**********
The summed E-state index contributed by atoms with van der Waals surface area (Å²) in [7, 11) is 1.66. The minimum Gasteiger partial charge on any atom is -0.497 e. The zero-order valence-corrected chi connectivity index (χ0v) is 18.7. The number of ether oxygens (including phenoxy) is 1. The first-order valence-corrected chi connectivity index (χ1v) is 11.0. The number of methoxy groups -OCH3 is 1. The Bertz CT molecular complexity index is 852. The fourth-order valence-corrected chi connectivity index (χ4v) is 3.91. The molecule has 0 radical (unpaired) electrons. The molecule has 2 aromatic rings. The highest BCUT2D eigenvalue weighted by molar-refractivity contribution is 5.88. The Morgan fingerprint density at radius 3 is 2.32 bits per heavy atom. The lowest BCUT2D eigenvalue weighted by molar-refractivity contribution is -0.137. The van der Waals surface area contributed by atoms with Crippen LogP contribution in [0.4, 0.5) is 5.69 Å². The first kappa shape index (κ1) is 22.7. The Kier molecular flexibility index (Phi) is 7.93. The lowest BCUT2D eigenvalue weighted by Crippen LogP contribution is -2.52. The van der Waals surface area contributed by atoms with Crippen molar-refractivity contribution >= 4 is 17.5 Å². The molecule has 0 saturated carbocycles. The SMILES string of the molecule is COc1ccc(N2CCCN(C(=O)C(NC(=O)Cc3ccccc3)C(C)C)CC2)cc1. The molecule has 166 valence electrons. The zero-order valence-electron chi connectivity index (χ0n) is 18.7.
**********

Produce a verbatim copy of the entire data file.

The summed E-state index contributed by atoms with van der Waals surface area (Å²) in [7, 11) is 1.66. The minimum Gasteiger partial charge on any atom is -0.497 e. The zero-order valence-corrected chi connectivity index (χ0v) is 18.7. The number of ether oxygens (including phenoxy) is 1. The first-order valence-corrected chi connectivity index (χ1v) is 11.0. The number of methoxy groups -OCH3 is 1. The Bertz CT molecular complexity index is 852. The fourth-order valence-corrected chi connectivity index (χ4v) is 3.91. The molecule has 0 radical (unpaired) electrons. The molecule has 2 aromatic rings. The highest BCUT2D eigenvalue weighted by molar-refractivity contribution is 5.88. The Morgan fingerprint density at radius 3 is 2.32 bits per heavy atom. The lowest BCUT2D eigenvalue weighted by molar-refractivity contribution is -0.137. The van der Waals surface area contributed by atoms with Crippen LogP contribution in [0.4, 0.5) is 5.69 Å². The first kappa shape index (κ1) is 22.7. The Kier molecular flexibility index (Phi) is 7.93. The lowest BCUT2D eigenvalue weighted by Crippen LogP contribution is -2.52. The van der Waals surface area contributed by atoms with Crippen molar-refractivity contribution >= 4 is 17.5 Å². The molecule has 0 saturated carbocycles. The SMILES string of the molecule is COc1ccc(N2CCCN(C(=O)C(NC(=O)Cc3ccccc3)C(C)C)CC2)cc1. The molecule has 166 valence electrons. The zero-order valence-electron chi connectivity index (χ0n) is 18.7.